The Baptistery San Giovanni in Florence, Italy, is built during the second half of the 11th century, and its interior architectural arrangement must be almost settled in the first half of the next century, when the stone lantern edicul is posed on the top of the cupola in 1150. The author proposes that in about this date they started the execution of the first original mosaic decoration of the cupola embracing the antique roman ornament, ambitious thema of the celestial hierarchy, the great Last Judgment with Hell and Paradise, and four series of fifteen small pictures of sacred stories. All the decoration must be realized in the style of 11-12th century romanesque painting, with flesh and flat colours combination without chiaro-scuro. Then comes, in 1302, the enlargement of the sanctuary to the present Tribuna, and its vault is adorned on a sophiscated schema by a new style of somber tone in chiaro-scuro. Its artist and date are inscribed, the Franciscan Jacobus, 1225. He put the end of the Decoration. The first original mosaics of the cupola much suffered the damages of defections and were obliged to receive many works of reparations in the succesive centuries, which alter much the original aspects of the cupola decoration. But in several parts the mosaics convey the original expression, the Hell and Angels in the Heaven, for example.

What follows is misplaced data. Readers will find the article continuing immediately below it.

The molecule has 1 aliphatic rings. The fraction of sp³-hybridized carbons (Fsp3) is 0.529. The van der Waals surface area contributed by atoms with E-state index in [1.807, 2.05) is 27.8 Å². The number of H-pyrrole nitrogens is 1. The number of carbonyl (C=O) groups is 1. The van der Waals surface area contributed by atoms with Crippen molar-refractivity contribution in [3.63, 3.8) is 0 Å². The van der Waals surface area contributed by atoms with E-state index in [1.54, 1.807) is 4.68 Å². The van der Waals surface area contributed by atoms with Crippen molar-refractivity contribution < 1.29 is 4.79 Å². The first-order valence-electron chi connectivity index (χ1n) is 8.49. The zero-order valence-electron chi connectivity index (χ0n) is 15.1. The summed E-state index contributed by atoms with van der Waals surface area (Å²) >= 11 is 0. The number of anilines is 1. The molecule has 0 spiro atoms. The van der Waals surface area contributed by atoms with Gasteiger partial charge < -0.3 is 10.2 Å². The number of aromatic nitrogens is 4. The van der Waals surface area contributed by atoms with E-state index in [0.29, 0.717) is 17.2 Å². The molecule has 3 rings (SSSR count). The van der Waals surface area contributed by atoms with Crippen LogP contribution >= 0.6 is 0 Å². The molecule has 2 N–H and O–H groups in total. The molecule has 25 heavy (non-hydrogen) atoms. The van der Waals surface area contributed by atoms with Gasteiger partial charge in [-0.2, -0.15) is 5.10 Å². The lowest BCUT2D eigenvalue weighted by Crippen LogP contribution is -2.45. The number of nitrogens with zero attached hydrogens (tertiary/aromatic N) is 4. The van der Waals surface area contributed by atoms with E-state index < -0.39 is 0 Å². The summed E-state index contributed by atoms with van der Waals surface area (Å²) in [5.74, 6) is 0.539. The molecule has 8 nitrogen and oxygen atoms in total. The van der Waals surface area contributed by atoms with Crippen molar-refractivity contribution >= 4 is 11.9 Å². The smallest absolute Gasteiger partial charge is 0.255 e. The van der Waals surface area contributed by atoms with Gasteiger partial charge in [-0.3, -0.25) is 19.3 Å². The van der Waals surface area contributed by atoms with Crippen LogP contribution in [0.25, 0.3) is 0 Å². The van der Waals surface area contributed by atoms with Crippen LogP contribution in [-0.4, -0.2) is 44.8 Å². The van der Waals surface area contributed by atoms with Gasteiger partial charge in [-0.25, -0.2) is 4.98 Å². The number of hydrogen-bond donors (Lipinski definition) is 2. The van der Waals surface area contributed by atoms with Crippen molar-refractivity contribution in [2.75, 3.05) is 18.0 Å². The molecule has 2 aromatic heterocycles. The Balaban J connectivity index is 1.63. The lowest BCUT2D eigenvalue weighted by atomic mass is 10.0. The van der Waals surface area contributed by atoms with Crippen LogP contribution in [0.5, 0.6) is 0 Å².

As to value-judgement, Max Weber says that the question accessible to scientific analysis is to ask the appropriateness of the means for achieving the given end. The assumption of“given end”is called by him“Wertfreiheit”. The end or its underlying value-postulate, according to Weber, is“subjective”in origin and it is justified only by those who hold it, so that its justification is undiscussible on scientific point of view. G. Myrdal also, concerning measures of economic policy, takes ends or values as hypothetically given. Karl Popper afterwards refers to Weber's“Wertfreiheit”and rejects the assumption of“given ends”. Although he also admits the subjectivity of values, specially values pluralizing in respect to belief-freedom, he puts emphasis on a clash of interests resulted from the confronting values, such as between the freedom of a piano-player and the freedom of his neighbour's desire to sleep: the clash of interests, which cannot be left undiscussible. Thus the dispute about the word value-freedom shows that it is interpreted in two ways as follows. (1) to be free from values: (i)“subjective”origin undiscussible, (ii) to reject“objective”pretended to evade from“subjective”. (2) to believe values freely: (i) confronted effects discussible, (ii) to reject“monistic”pretended to evade from“pluralistic”. (1) and (2) are complementary concerning (i), and synonymous concerning (ii). To join (1) and (2) together, the word“value-freedom”may be interpreted in a wider sense, including both Weber's subjectivity as well as Popper's pluralism.